For a long time, I’d been curious about Saint Edward State Park, the largest undeveloped area on Lake Washington. Visiting it recently, I discovered a wonderful day-use park with sprawling lawns, picnic areas and forested trails that loop and lead to a small shore with a view across the lake.
A surprise was the park’s immediate neighbor, Bastyr University, which offers degrees in natural health sciences. Its many gardens, reflexology foot path, ethnobotanical walking trail, bookstore and Dining Commons are all open to the public. I meandered past fascinating medicinal and culinary herbs in the garden and then enjoyed delicious, healthy cuisine at a student-oriented price.
Located on the east side of Lake Washington south of Kenmore, Saint Edward State Park occupies 326 acres of a former Catholic seminary. The Romanesque Revival-style brick building remains and is currently being renovated for public use.
Saint Edward Seminary was founded by Seattle’s first bishop, Edward O’Dea, who contributed much of his personal wealth to its establishment. It was the first successful Catholic seminary in the Pacific Northwest and the first accredited Catholic seminary university in the United States. Constructed in 1931, it served students until 1976.
Today you’ll find grassy fields surrounding the seminary building, perfect for kids’ romping and games. First-come, first-served picnic tables are close by, plus an area of picnic tables that large groups can reserve. There are also ball fields and a big toy playground popular with kids.
From the seminary area, you can hike forested trails down to the lakefront — approximately a 400-foot descent, depending on the trail you choose. There is no vehicle access. The main — and easiest — trail is 2/3-mile each way. Check the kiosk for trail maps and information, as you may want to opt for one of the loop trails that can be up to three miles round trip. Be aware that some trails are designated for mountain biking, a popular activity here.
You’ll hike through a dense canopy of Douglas fir, western red cedar, western hemlock, bigleaf maple and Pacific madrone. One trail goes past the Grotto, a serene, river-rock alcove once used by seminary priests. It can be reserved for weddings, memorial services and special events.
At the lakeshore, you’ll find a small, rocky beach area where you can wade, swim if you’re brave, or simply enjoy the tranquil setting and view west across Lake Washington. Toilet facilities are there, as they are near the seminary building before you begin your hike.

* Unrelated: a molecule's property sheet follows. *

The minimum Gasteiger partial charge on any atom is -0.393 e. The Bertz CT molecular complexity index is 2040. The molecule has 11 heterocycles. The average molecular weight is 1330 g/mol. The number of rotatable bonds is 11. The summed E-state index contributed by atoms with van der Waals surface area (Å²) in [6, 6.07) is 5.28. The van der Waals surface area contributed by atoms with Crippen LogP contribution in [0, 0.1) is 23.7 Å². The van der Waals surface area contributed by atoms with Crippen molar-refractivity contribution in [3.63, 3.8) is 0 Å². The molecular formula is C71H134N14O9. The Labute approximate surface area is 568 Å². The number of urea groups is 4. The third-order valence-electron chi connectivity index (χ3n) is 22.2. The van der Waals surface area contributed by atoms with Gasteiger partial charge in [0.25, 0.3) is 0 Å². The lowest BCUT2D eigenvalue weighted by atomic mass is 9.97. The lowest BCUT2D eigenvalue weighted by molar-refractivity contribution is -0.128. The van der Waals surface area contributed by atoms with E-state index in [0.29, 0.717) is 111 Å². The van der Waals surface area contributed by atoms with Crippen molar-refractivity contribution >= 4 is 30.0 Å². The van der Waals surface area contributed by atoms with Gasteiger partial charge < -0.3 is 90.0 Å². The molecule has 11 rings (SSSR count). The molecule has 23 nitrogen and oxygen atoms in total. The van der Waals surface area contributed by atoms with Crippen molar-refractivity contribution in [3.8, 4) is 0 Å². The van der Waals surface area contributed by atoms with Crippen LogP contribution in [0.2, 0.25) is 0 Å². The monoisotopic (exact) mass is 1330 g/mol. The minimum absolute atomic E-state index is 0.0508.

Because Saint Edward is a state park, visitors must have an annual Discover Pass or purchase a one-day pass ($10) at the automated pay station in the 140-car parking lot. And as in all state parks, dogs are welcome on leash with scoop law in effect. Park hours are from 8 a.m. to dusk year-round.
Just down the road within the park area is the 51-acre Bastyr University campus. Its original building was constructed in 1959 as part of the Catholic seminary, and it has been used by Bastyr University since 1996 with several expansions.
Visitors need to register at the office to get a parking voucher and then can explore many areas. Walk through the gardens behind the main building to see medicinal herbs such as black cohash and those used in traditional Chinese medicine. The botanical medicine students grow and harvest these herbs to create medicinal tinctures and salves. Other garden areas feature culinary herbs and organic vegetables, grown for the university’s whole-food kitchen lab.
Then walk the first public reflexology foot path in North America. Bastyr’s 65-foot-long, river-rock path is based on ancient concepts from Egypt, India and China. It is designed to massage and stimulate acupressure points in the soles of the feet that connect to energy meridians of the body. A detailed sign illustrates all the pressure points — which I was surprised to learn are different in the right and left feet.
You can also explore the Sacred Seeds Ethnobotanical Trail, created in 2012 as part of an international project to connect communities to native plants. The one-mile trail includes native plant meadows, forest and wetland.
From fall to spring, one-hour guided tours are offered for groups (10 -25 people) of the medicinal herb garden and Sacred Seeds Ethnobotanical Trail for $10 per person. For more information, call 425-602-3195.
Combine your explorations of Bastyr with a meal in its award-winning Dining Commons. I sampled an intriguing lunch of turkey-bean croquettes in tomatillo sauce, BBQ tofu with red and green peppers, coconut mashed yams and Brazilian “cheesy poofs.” Everything was incredibly tasty – especially the mashed yams, to my surprise. And everything uses fresh ingredients, many harvested from Bastyr’s organic vegetable and herb gardens. The hot menu changes daily. A great salad bar, fresh baked goods, vegan and gluten-free items are also offered.
The Dining Commons is cafeteria-style, so you dish up what you choose onto a plate or bowl, then pay by weight: $10 per pound. It is open daily; hours vary by quarter, so check the website.
And before you leave Bastyr, pop into its bookstore to peruse books ranging from healing to healthful cooking and travel, plus natural health products, apparel and gifts. Also peek into the Bastyr Chapel, known for its rich European décor and acoustics, if it’s not in use. Here concerts are performed, especially during the holiday season.
Saint Edward State Park
14445 Juanita Dr. N.E.
Kenmore, WA 98028
14500 Juanita Dr. NE
Kenmore, WA 98028
— By Julie Gangler
Julie Gangler is a freelance writer who has worked as a media relations consultant for the Snohomish County Tourism Bureau. She began her career as a staff writer at Sunset Magazine and later was the Alaska/Northwest correspondent for Travel Agent Magazine.